My Two Cents (Daily) - How to Train Your Dragon 2 announced, plus new Jeremy Brett/Sherlock Holmes details & more http://t.co/NoqEHshXED
Release Date(s)1975 (October 16, 2012)
Jess Franco is a pretty unusual character, even among other European exploitation filmmakers. The man’s directed almost 200 films under a dizzying array of pseudonyms. Many of these movies exist in multiple edits and go by as many different titles as Franco has names. I’ve seen quite a few of Franco’s movies and I don’t think I’ve ever walked away from one thinking, “Wow, what a really good movie that was.” But I keep watching them anyway, always hoping for some of Franco’s signature weirdness to pop up. I never know what I’m going to get with a Jess Franco movie and that’s a rare commodity.
Despite its title, there’s nothing remotely supernatural about Exorcism. Franco himself plays a defrocked priest named Vogel in
Exorcism falls squarely in that peculiarly 70s brand of sexploitation that gets right up to the edge of becoming a hardcore porno. There’s a little bit of male frontal nudity and more bush than a Japanese garden but no actual sex acts. Most of the sex is just grinding and groping. There also isn’t a whole lot of blood, apart from one notably graphic disemboweling. By Franco standards, the movie is relatively tame but does offer a few unintentional laughs, especially when the police turn up. I think there’s actually the germ of a good idea in a story about a disgraced priest performing his own unsanctioned exorcisms but this never comes close to finding it.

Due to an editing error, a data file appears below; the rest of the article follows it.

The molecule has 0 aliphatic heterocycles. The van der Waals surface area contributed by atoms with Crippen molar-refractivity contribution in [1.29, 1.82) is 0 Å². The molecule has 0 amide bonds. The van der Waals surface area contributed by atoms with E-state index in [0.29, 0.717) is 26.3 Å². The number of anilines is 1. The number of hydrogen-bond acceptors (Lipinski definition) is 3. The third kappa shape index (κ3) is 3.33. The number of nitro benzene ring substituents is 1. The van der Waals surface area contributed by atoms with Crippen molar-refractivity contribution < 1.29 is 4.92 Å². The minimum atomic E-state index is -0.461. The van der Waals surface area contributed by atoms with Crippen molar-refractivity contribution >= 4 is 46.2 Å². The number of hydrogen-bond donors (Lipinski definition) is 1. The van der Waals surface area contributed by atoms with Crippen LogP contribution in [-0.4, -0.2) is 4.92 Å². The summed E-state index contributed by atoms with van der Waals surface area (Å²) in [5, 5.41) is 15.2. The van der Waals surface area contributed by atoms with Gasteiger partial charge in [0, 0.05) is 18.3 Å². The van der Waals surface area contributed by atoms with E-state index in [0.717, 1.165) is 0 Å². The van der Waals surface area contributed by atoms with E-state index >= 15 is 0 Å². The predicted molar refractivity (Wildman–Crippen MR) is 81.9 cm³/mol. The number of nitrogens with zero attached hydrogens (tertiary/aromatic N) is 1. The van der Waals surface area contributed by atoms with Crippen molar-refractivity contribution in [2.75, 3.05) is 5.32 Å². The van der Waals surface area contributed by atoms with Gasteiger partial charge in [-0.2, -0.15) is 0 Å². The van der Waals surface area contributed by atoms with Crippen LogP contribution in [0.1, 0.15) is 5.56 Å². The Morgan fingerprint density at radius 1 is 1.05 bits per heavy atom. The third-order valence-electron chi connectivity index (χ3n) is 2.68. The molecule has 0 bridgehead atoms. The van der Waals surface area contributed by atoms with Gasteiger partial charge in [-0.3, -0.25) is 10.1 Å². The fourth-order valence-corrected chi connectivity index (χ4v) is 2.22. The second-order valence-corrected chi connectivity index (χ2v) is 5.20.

The new Blu-ray from Kino’s Redemption Films branch includes the complete alternate version of the movie entitled Demoniac. This is the straight horror version and it runs about 28 minutes shorter. Demoniac deletes all of the most sexually explicit material from Exorcism and substitutes alternate clothed footage of scenes featuring full-frontal nudity. Curiously, it also deletes much of the blood and gore, which seems odd for a horror-oriented edit. It’s an interesting companion piece but you’ll probably end up watching it on fast forward.
Image quality on the disc is a bit dicey. This is a fine HD transfer of a pretty ragged print. These elements have seen much better days, so there isn’t a lot of reason for this to even exist on Blu-ray. Still, Kino did the best they could with what they had. The mono audio track is OK and doesn’t have too much distortion. Apart from the alternate edit, the only extras are trailers for other Redemption titles. Synapse released Exorcism on DVD back in 2001 with a commentary by Franco but that track is not included here.
Jess Franco’s movies are an extremely acquired taste and I’m not even entirely certain that I’ve acquired it yet. But there’s something about movies like Exorcism that keep me coming back, even though I should know better. This is not a must-own Blu-ray but it’s certainly an odd curiosity piece.
- Dr. Adam Jahnke